Facts about the White Alstroemeria
One variety of the Peruvian Lily family is the white alstroemeria; a particularly lovely and delicate looking bloom that adds grace and dignity to a floral bouquet or vase of cut flowers. Before you decide to include it in your garden, however, there are some important and relevant points about the flowering plant that must be understood.
Although one variety of the alstroemeria is called the Peruvian lily, it is not a true lily. Its name comes from the fact that it is similar in appearance to lilies, albeit in miniature version. They are perennial plants with bulbs and tuberous roots which multiply underground, producing new rhizomes. The plant also produces a seed pod, which is unproductive and requires energy that keeps the plant from flowering.
Alstroemeria is a plant genus with about 50 species; all of which are members of the amaryllis family. It is indigenous to South America where it grows wild and became popular as a cut flower; a popularity that quickly spread to the remainder of the world. The plant is known by several names; Peruvian Lily, Lily of the Incas and Parrot Lily are most common references to the same plant. When growing, alstroemeria enjoys a cooler climate; a link to its history of growing in the cool temperatures of the Andes Mountains. In fact, if temperatures become too warm, the plant will discontinue the flowering process and extend its energy into producing more of the tuberous roots it naturally possesses.
Among the different varieties of the species, colors can range from white to vivid oranges. Common garden varieties will feature green foliage that has an unusual habit of twisting upon itself as it leaves the plant stem, with the end result of it facing the ground. As normally found in lilies and grasses, the veins of the plant leaves run vertically without branching off side to side. On the white alstroemeria, three to five blossoms emerge at the top of the plant stem, opening to reveal creamy petals; some of which possess speckles of color within. The blooms are heart shaped, endearing them to florists for use in wedding bouquets.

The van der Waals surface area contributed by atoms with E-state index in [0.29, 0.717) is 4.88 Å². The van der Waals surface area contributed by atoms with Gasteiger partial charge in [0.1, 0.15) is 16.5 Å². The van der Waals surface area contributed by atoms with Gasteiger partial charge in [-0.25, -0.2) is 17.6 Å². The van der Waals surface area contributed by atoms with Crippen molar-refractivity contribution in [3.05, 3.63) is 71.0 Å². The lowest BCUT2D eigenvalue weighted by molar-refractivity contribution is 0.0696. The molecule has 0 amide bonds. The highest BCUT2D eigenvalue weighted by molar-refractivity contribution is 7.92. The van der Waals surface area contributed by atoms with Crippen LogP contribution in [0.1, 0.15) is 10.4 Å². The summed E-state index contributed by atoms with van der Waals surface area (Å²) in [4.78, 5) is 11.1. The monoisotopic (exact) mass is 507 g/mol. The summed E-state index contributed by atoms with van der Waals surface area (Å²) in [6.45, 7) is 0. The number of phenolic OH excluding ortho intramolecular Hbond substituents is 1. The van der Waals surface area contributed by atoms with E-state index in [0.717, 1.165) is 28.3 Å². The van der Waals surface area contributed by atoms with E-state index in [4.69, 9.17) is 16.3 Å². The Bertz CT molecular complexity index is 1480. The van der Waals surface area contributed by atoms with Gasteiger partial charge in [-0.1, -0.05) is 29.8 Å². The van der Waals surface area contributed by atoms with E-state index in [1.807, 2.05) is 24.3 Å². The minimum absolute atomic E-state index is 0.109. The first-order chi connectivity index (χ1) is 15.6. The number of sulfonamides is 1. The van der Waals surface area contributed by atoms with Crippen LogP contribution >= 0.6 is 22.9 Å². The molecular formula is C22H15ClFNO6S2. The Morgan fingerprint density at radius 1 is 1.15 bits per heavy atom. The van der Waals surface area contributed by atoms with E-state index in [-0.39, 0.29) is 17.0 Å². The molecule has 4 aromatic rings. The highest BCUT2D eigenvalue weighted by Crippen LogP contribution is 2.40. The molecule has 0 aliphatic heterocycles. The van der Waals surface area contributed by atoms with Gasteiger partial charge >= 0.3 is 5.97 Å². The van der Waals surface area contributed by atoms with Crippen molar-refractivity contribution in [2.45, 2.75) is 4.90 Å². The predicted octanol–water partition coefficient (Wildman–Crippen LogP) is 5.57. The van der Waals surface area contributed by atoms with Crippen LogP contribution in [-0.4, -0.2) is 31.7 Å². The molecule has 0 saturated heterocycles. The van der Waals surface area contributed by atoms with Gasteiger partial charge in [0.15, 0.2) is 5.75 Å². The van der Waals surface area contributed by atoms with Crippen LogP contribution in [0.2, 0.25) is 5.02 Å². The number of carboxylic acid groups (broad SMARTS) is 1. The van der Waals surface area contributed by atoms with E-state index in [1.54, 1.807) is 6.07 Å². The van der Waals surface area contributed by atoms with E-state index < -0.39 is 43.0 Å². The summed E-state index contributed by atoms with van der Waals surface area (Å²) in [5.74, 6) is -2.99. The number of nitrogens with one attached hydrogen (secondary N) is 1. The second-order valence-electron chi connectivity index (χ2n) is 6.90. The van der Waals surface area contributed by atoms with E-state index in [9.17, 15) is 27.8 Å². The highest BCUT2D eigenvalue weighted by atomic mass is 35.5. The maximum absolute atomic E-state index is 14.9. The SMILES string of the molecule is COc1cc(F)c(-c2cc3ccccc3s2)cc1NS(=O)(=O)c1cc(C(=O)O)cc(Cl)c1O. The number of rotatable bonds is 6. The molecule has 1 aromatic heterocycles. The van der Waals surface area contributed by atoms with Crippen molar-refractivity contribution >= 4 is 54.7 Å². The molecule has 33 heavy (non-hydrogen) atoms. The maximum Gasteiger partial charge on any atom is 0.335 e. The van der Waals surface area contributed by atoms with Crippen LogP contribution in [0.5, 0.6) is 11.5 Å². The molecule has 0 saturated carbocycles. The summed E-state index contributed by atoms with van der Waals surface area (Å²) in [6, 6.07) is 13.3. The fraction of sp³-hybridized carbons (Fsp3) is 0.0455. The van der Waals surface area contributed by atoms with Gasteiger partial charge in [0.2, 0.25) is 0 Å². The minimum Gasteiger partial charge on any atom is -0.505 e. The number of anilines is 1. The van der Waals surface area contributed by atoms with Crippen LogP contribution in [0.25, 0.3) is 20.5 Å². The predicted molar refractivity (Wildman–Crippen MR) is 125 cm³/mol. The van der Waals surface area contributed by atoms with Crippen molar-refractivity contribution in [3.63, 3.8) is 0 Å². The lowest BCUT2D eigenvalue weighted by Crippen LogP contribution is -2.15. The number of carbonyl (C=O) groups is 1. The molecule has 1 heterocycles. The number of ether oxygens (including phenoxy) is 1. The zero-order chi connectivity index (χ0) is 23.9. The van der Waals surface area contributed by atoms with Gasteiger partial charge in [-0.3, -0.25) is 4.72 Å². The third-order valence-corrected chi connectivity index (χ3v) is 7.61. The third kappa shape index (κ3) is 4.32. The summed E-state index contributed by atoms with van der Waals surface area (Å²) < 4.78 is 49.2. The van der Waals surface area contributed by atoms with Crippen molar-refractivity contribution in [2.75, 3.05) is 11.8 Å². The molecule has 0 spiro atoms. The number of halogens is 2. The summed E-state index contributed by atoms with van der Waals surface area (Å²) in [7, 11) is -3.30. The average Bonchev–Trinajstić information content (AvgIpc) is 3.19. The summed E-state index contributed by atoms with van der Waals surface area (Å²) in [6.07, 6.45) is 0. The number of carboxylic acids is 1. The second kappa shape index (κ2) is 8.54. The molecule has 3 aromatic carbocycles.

The sad and unfortunate news is that most white varieties of alstroemeria as well as a few other extremely popular colors are unavailable for planting in the home gardens. There are a few that are white tipped, or that feature white striped petals, but few that are regarded as truly white varieties. It is said that there is a tightly held patent on certain colors of the flowering plant which has been meticulously developed over a period of years by hybridizers. By making the white blossoms available only as a cut flower, it ensures that the demand remains high for the company holding the patent.
For the time being, it appears that those who love the white alstroemeria variety will have to be satisfied with having them as cut flowers, which can be found at most florists at any time of the year or can be ordered whenever desired. They have no fragrance, but do have a long vase life of 8 to 14 days. The white blossoms are extremely popular for wedding bouquets, likely due to their lovely pure color. In floral symbolism, the alstroemeria means wealth, fortune, and prosperity as well as considered to be a flower of friendship.
Although it will likely be impossible for a home gardener to introduce a true white alstroemeria into their landscape, there are tipped or striped varieties that can be planted that are quite lovely. Otherwise, the commercially available cut flower will have to suffice for those who desire the pure white blossoms of the Peruvian lily.